Uroboros Festival

Information

The Uroboros Festival will take place online from 13 to 16 May 2020

Four days of online lectures, discussions and performances

Admission to the online festival is free

Registration, program and more information at www.uroboros.design


 

Widget CTA

The theme of the first year of the Uroboros festival: Design in a troubling times.

Our current social ecosystem is spiraling in loops of dark and ominous events, making it challenging to remain optimistic. COVID-19 pandemic and public health crisis, climate emergency, global migration, resurgent nationalism, deepening wealth disparities, white supremacy and patriarchy, university funding scandals and moral bankruptcies fueled by big tech – incessant bad news and predictions of looming catastrophic futures remind us of our collective failure as humankind. In these complex and complicated times, it is difficult to feel that we have any agency to nurture positive change and design anything good.

Such skepticism is further reinforced by the many failures of ‘innovative’ design projects and agendas: from techno-utopian narratives of better futures exhausted by techno-solutionism to the commercial appropriation of critical and speculative design mindsets. Many pages have been spent critiquing such efforts and picking up the naivety, biases, and dangers of designing to make the world a better place. Design is often seen as intrinsically a part or even a cause of our societal problems, intensifying inequalities and accumulating power in the hands of the privileged few. Designerly speculations about desirable futures are dismissed for sitting outside of actual structural problems, predestined to end up filling corporate flipcharts.

While acknowledging such critiques, we can’t afford to accept that ‘designing for better worlds’ is futile and impossible. In the times of looping crises, we can’t fall into the trap of passive skepticism and lethargy. Deeply aware of the privileges and biases hindering our perspectives of what such worlds could and should be, we are calling out the Uroboros: the ancient serpent eating its own tail that aptly captures our current global conditions as well as our attempts at finding productive responses. Rather than aiming to untangle the serpent and solve any of the problems it encircles, we wish to explore and challenge the social, political, technological, and epistemological circumstances scaffolding its pathways. Summoning the Uroboros collectively and carefully, we hope to better understand its dark loopings and engage in productive speculations on how things could actually – not just in principle – be different.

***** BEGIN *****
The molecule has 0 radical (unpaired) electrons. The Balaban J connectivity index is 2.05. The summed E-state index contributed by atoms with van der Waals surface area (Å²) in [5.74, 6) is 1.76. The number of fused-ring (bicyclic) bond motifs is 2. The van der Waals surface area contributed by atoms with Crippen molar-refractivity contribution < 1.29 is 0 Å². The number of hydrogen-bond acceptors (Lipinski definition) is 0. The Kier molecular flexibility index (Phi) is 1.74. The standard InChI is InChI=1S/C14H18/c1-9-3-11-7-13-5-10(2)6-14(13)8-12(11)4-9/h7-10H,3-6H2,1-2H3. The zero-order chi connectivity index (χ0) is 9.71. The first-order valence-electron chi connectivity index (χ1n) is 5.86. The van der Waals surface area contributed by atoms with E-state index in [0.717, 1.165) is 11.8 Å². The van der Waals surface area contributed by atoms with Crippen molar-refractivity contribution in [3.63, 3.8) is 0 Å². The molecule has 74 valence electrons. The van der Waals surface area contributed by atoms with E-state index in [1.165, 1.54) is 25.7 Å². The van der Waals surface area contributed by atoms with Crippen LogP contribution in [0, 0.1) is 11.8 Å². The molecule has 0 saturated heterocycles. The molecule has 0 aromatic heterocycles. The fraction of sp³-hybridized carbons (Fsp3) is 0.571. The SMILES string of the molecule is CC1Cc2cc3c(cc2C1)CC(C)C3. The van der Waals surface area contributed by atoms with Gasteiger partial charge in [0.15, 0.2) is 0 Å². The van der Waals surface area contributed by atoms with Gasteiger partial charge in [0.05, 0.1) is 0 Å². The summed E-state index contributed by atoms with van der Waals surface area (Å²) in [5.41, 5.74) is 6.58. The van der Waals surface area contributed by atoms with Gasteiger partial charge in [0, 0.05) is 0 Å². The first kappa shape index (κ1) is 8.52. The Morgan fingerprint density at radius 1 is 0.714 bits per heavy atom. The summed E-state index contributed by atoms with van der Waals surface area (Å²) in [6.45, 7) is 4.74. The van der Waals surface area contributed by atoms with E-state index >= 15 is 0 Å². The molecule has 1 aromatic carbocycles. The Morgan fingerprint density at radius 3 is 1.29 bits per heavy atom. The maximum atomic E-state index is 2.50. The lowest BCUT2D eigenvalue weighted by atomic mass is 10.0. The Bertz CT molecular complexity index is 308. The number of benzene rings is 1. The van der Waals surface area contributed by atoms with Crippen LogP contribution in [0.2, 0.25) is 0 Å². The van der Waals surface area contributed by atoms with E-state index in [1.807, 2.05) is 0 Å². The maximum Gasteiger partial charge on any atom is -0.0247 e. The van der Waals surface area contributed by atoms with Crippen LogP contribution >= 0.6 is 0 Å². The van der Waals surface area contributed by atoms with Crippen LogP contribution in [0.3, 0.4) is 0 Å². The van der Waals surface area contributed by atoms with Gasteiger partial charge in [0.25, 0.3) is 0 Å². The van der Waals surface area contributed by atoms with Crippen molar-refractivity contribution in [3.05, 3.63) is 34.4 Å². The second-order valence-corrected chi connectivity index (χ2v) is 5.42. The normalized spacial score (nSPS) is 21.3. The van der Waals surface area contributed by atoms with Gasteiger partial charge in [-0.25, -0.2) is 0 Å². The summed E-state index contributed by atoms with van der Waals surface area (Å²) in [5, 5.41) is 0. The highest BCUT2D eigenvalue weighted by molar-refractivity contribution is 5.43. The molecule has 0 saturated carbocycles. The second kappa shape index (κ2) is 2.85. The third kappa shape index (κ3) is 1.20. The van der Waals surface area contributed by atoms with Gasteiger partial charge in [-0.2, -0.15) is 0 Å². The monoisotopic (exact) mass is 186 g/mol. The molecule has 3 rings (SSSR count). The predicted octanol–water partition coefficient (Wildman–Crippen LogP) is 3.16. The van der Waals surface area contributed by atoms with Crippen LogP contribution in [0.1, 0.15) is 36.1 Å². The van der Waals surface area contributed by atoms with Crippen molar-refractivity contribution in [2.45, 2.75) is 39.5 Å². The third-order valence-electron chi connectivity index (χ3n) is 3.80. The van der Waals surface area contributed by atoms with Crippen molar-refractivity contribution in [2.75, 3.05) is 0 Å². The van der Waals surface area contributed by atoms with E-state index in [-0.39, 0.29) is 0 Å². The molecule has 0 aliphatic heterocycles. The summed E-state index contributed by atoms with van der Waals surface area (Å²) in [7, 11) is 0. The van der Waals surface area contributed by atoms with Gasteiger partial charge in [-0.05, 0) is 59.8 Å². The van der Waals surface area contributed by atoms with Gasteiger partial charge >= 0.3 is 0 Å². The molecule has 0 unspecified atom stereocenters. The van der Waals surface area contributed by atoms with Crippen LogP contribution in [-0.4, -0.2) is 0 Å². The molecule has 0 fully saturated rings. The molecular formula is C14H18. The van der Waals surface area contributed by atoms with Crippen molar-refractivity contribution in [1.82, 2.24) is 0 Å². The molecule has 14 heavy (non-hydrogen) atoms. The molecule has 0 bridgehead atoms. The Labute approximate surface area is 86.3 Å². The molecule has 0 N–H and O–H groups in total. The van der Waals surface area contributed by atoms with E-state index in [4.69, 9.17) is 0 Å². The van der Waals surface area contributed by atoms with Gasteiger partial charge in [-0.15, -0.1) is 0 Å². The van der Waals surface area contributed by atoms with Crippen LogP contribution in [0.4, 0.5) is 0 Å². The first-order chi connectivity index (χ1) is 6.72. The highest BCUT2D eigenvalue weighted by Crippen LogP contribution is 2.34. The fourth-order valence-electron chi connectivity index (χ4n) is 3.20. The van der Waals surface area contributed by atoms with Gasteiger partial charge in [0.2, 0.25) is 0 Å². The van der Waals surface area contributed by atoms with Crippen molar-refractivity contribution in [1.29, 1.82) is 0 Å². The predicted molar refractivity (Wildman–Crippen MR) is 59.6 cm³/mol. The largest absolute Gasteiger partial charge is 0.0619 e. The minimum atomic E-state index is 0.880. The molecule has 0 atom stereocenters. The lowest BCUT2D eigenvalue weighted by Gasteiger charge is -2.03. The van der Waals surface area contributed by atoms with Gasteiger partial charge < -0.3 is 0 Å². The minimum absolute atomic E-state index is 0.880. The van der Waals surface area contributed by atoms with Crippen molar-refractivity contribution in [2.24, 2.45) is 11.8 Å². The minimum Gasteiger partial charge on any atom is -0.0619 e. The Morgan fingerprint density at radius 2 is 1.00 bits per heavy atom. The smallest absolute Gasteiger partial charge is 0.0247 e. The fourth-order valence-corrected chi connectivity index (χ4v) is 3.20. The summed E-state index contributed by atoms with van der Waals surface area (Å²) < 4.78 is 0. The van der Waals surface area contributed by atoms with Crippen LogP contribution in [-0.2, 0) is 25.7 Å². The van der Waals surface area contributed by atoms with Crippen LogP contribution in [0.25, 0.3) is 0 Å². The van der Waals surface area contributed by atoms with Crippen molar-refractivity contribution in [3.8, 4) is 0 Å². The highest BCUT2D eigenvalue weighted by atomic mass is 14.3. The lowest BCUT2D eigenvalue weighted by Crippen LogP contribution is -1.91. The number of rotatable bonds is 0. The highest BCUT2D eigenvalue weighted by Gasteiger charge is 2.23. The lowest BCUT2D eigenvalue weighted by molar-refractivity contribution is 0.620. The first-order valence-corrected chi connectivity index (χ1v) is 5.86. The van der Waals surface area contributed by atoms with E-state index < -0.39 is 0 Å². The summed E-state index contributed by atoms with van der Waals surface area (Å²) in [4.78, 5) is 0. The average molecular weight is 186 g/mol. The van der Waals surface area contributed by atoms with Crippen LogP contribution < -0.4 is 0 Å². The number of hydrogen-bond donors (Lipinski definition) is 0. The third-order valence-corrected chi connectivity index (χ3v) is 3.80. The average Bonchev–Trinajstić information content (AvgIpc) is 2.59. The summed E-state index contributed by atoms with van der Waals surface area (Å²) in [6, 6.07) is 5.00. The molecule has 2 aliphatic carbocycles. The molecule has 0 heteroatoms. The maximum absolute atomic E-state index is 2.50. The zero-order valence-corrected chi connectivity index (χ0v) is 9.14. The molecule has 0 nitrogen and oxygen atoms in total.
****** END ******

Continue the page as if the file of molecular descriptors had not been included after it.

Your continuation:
The 2020 Uroboros festival presents participatory works by art/design researchers and practitioners of diverse backgrounds that engage critically, experimentally, and materially with our troubling global conditions, aiming to actuate a positive change.

adA/Optive group (AT), Yin Aiwen & Trojan Horse (NL/FIN), Darina Alster (CZ), Katarína Balažíková (SK), Jana Bernartová (CZ), Kat Braybrooke & Jaz Hee-jeong Choi (UK/AU), DISNOVATION.ORG (FR), Jennifer Cunnigham & Sue Fairburn (CAN/SCT), Denisa Kera (CZ), Enrique Encinas & Rob Mitchell (ES/UK), Eurico Sá Fernandes (PT), House of Common Affairs (GB), Hermetechnics Inc. (SK), Yoav Lifshitz (IL), Dita Malečková & Jan Tyl (CZ), Andrew Gryf Paterson (SCT), Stefan Schaefer (NL), Juli Sikorska (DE), Winnie Soon (HK), Speculative Edu (HR), Jakub Tajovský (CZ), Sjef van Gallen (NL), Danielle Wilde (AU/FR), Zuza Zmatek (SK)

The festival is part of the long-term project #DATAMAZE, which combines the concept of an exhibition that is a work in progress with a workspace and library intended for activities and developing collaboration across areas and topics related to a critical reflection on our existence in the digital environment, and with lecture space.

The festival is curated by the ALTTAB – a Czechoslovak collective of designers, artists, and researchers gathered around a shared interest in the ethical and socio-ecological implications of emerging technologies.

Programme

YIN AIWEN & TROJAN HORSE: Occupying Screen Spaces

14 May 5–7 pm

COVID-19 has put everyone in isolation, in which the digital space becomes the dominant venue that keeps us connected and staying social. However, it is well-known that the social digital spaces we have are poorly designed for meaningful connections, as they are largely designed based on linear, single-user journeys which consider all social encounters as part of the communicative workflow, and aim for efficient exchange of information. In a time when we realize how dependent we are from others and where solidarity and togetherness becomes the utmost important foundation to keep our global society from falling apart, it is urgent and crucial that we begin to confront the isolation by design in the digital space and explore the alternative together, albeit being alone. In this project, we would like to explore the Other (Digital) Space via webcam-based collaborative LARP (Live-Action Role-Play) exercises.

‘Occupying Screen Spaces’ is a screen-based online Live-Action Role-Play departing from the research manifesto “Urbanizing the digital: Call for actions” which perceives the digital environment as if it’s an urban space and opens a different optics for a public interest internet. It’s a collaboration between the collective Trojan Horses (Kaisa Karvinen and Tommi Vasko) and researcher Yin Aiwen from the Centre of Applied Research for Art, Design and Technology in Avans University of Applied Sciences.

ROBOTA - CENTER FOR ADVANCED STUDIES: Antichrist Workshop

14 May 12.30–2.30 pm